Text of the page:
CAS’s PAST Program is committed to raising awareness regarding the importance of archaeology and its role in protecting and preserving our past, and we encourage you to do the same! Help us protect what the laws cannot. Whether it is becoming more informed about the importance of archaeology yourself, or finding ways to promote archaeological stewardship in your own community, you play a crucial role in ensuring the ethical treatment and protection of our irreplaceable archaeological resources. Here are just some of the ways you can help protect our past:
• Know the Federal and State Laws.
• Refrain from and discourage others from artifact collecting on public or private property, even if it is your land.
• Notify the proper authorities about any archeological finds or evidence of looting on public property.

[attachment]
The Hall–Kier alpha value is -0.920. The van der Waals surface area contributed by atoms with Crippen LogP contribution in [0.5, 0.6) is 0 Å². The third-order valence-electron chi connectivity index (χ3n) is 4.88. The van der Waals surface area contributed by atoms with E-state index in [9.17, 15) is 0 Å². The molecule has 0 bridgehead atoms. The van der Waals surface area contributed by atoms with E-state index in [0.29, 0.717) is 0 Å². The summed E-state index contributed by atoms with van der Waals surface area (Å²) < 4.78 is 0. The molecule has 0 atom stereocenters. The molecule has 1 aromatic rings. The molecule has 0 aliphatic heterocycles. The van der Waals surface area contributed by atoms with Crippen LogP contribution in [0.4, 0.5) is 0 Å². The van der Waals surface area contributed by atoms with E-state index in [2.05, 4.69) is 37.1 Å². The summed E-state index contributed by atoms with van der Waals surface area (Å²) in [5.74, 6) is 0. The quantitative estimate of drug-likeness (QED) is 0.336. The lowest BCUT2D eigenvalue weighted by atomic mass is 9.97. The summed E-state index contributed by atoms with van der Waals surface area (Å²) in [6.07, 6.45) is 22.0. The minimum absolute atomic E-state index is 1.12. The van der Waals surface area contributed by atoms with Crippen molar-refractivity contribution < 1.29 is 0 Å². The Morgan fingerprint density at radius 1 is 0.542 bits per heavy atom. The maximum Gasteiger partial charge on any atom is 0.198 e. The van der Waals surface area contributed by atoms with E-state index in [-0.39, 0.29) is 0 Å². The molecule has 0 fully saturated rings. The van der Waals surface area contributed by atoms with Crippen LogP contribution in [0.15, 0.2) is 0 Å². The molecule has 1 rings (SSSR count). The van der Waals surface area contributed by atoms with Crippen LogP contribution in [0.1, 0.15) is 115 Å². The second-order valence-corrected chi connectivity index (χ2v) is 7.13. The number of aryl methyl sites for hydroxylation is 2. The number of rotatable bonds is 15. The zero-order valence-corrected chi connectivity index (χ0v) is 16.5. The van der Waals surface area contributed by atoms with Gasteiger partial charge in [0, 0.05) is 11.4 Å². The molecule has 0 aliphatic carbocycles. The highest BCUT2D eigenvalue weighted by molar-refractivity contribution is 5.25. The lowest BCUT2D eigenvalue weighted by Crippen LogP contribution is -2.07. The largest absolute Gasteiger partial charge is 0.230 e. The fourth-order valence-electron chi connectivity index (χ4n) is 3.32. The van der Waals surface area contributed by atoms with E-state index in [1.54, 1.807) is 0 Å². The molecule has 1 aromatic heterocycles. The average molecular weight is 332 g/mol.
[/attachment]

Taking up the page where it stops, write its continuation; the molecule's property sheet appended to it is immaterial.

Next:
• Contact the Texas Historical Commission, the state agency for historic preservation, and take advantage of the useful resources provided on their website: www.thc.state.tx.us
• Contact the Texas Archaeological Stewardship Network (TASN). The TASN is a group of highly trained volunteer archaeologists who can assist developers and landowners, record archaeological sites, record private collections, conduct emergency or “salvage” archaeology as well as many other activities.
• Reach out to local Historic and Archaeological Societies. The Council of Texas Archaeologists (CTA), for example, has an anti-looting committee.
• Contact the Archaeological Conservancy.
• Visit a local archaeological site or archaeology exhibit at a local museum.
• Volunteer on a professionally supervised dig.
• Participate in public archaeology programs, like PAST.
• For our fellow Archaeologists and CRM firms: If you hear about a privately funded development project located on private property, submit a proposal anyways! You never know, with the right information, a developer could surprise you and do the right thing.
* An exception to this statement is the presence or discovery of a cemetery or human grave is subject to the provisions of Chapter 711 of the Health and Safety Code.